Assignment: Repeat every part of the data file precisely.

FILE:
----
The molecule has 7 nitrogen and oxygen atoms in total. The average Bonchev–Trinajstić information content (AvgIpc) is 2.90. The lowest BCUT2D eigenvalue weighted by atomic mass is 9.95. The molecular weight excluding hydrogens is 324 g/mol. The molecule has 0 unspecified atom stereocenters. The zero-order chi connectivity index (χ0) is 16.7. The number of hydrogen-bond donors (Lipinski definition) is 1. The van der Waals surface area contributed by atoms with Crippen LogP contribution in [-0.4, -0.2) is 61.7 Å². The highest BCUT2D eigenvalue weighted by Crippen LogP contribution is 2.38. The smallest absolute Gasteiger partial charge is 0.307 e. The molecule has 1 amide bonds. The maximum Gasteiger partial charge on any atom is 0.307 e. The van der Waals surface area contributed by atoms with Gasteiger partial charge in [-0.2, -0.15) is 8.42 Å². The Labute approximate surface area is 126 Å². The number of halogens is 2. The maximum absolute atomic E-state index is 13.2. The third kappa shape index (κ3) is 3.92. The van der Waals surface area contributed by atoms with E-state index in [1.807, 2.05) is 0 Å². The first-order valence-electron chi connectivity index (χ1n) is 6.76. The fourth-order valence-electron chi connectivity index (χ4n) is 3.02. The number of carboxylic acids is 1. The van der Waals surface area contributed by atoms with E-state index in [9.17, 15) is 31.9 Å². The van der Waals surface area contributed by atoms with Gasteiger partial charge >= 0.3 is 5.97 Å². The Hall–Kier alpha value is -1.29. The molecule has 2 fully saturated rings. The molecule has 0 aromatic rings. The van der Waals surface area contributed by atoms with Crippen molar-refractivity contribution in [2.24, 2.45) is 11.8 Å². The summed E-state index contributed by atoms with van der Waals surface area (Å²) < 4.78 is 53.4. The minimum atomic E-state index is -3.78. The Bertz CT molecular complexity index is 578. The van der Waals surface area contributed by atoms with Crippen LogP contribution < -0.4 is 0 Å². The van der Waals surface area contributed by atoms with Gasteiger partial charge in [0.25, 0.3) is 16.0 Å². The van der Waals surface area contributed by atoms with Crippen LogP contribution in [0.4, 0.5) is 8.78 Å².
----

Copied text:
The molecule has 7 nitrogen and oxygen atoms in total. The average Bonchev–Trinajstić information content (AvgIpc) is 2.90. The lowest BCUT2D eigenvalue weighted by atomic mass is 9.95. The molecular weight excluding hydrogens is 324 g/mol. The molecule has 0 unspecified atom stereocenters. The zero-order chi connectivity index (χ0) is 16.7. The number of hydrogen-bond donors (Lipinski definition) is 1. The van der Waals surface area contributed by atoms with Crippen LogP contribution in [-0.4, -0.2) is 61.7 Å². The highest BCUT2D eigenvalue weighted by Crippen LogP contribution is 2.38. The smallest absolute Gasteiger partial charge is 0.307 e. The molecule has 1 amide bonds. The maximum Gasteiger partial charge on any atom is 0.307 e. The van der Waals surface area contributed by atoms with Gasteiger partial charge in [-0.2, -0.15) is 8.42 Å². The Labute approximate surface area is 126 Å². The number of halogens is 2. The maximum absolute atomic E-state index is 13.2. The third kappa shape index (κ3) is 3.92. The van der Waals surface area contributed by atoms with E-state index in [1.807, 2.05) is 0 Å². The first-order valence-electron chi connectivity index (χ1n) is 6.76. The fourth-order valence-electron chi connectivity index (χ4n) is 3.02. The number of carboxylic acids is 1. The van der Waals surface area contributed by atoms with E-state index in [9.17, 15) is 31.9 Å². The van der Waals surface area contributed by atoms with Gasteiger partial charge >= 0.3 is 5.97 Å². The Hall–Kier alpha value is -1.29. The molecule has 2 fully saturated rings. The molecule has 0 aromatic rings. The van der Waals surface area contributed by atoms with Crippen molar-refractivity contribution in [2.24, 2.45) is 11.8 Å². The summed E-state index contributed by atoms with van der Waals surface area (Å²) < 4.78 is 53.4. The minimum atomic E-state index is -3.78. The Bertz CT molecular complexity index is 578. The van der Waals surface area contributed by atoms with Crippen LogP contribution < -0.4 is 0 Å². The van der Waals surface area contributed by atoms with Gasteiger partial charge in [0.25, 0.3) is 16.0 Å². The van der Waals surface area contributed by atoms with Crippen LogP contribution in [0.4, 0.5) is 8.78 Å².